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Swear by Nina Malkin

SwearIt’s been six months since everything happened, six months since Sinclair Youngblood Powers disappeared. Dice misses Sin more than anything, but she’s afraid that he might actually be gone forever—from existence. Still, she tries to have a normal life, playing music with her friends and trying to connect with new ones, especially Tosh, her attractive new band made. But just when everything seems back to the plain and ordinary, strange things start happening again. Little snatches of melody, plants that seem to come alive, weird weather, and the disappearance of her best friend’s boyfriend all point in one direction for Dice: to Sin. He’s back. Dice is sure of it, but she’s also sure that I can only mean trouble.

Reading Swoon by Nina Malkin a couple years ago was an interesting experience for me, to say the least, and I can’t tell you what made me pick up its sequel, Swear. I guess I was just curious to see where Malkin would take the story. What readers get in Swear is a lot more bizarre than everything that happens in Swoon. The plot just kept getting weirder and weirder and continuously made me wonder what the point was. Additionally, I’ve always felt a little distanced from Dice’s story because of Malkin’s writing. I’ve come to realize that I really don’t like her writing all that much; in Swear, the descriptions were sometimes a little vulgar, the humor was forced for me as the reader, and there seemed to be an overemphasis on the extremes of teen behavior, such as doing drugs and holding séances. Despite all of the problems that I had with this book, I still found the story incredibly sexy. The one thing that Malkin does very well is develop Dice’s relationship with Sin, and I did enjoy reading along as they worked out their personal issues. Overall, reading Swear was perhaps not the best investment of my time, but, as I said before, it was certainly an interesting experience.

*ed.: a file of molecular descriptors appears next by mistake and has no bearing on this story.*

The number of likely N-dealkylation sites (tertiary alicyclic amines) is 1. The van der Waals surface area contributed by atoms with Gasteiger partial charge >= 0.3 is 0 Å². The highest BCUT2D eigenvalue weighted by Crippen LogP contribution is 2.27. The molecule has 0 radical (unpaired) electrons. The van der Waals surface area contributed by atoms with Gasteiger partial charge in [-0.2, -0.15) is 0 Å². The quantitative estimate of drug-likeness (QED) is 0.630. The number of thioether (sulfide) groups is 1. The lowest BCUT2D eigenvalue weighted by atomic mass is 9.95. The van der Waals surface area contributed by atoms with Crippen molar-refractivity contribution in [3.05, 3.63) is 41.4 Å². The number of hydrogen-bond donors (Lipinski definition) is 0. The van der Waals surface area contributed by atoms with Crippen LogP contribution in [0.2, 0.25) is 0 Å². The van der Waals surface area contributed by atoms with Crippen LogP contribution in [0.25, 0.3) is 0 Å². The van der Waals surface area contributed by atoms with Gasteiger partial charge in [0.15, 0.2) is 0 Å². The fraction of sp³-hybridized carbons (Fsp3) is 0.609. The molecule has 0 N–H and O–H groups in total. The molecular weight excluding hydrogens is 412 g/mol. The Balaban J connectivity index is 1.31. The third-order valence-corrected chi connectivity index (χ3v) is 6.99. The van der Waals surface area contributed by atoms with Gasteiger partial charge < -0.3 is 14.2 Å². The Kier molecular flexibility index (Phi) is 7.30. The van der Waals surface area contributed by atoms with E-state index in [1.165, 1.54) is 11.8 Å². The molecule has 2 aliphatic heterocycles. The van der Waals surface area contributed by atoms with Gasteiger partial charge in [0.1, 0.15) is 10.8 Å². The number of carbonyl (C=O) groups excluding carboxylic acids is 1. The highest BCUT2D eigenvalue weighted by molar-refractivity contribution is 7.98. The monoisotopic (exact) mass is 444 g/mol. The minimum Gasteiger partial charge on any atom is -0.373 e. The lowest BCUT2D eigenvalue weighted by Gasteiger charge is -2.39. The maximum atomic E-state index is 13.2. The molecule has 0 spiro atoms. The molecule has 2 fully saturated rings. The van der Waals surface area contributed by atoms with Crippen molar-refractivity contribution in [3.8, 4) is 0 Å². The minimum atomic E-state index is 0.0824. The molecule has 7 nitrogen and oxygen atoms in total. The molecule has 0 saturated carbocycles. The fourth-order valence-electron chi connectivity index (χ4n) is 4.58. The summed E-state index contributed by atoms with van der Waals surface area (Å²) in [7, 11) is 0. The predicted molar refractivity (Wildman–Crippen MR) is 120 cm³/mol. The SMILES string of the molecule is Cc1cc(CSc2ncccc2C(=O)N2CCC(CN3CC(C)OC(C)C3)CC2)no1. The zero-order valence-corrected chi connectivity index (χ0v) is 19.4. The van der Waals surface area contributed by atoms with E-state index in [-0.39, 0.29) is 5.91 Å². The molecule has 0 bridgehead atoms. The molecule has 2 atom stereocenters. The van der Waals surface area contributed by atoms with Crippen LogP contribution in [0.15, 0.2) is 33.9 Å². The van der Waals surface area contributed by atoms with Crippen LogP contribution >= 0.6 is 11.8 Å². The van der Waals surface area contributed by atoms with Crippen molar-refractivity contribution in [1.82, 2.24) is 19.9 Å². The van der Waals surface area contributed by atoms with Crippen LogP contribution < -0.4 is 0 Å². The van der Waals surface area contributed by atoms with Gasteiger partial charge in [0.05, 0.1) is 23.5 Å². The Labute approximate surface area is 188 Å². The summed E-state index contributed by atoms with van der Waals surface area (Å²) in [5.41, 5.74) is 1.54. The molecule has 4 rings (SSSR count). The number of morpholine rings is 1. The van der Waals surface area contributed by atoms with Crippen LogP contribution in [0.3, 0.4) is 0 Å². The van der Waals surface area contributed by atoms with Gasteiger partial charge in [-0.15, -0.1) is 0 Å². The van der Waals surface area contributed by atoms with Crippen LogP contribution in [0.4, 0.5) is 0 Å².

Fans of Swoon by Nina Malkin will likely want to pick up its sequel, Swear, as will readers who also enjoyed Ruined by Paula Morris and Shade by Jeri Smith-Ready.

Rating: 3.25

Review copy from Simon & Schuster Galley Grab

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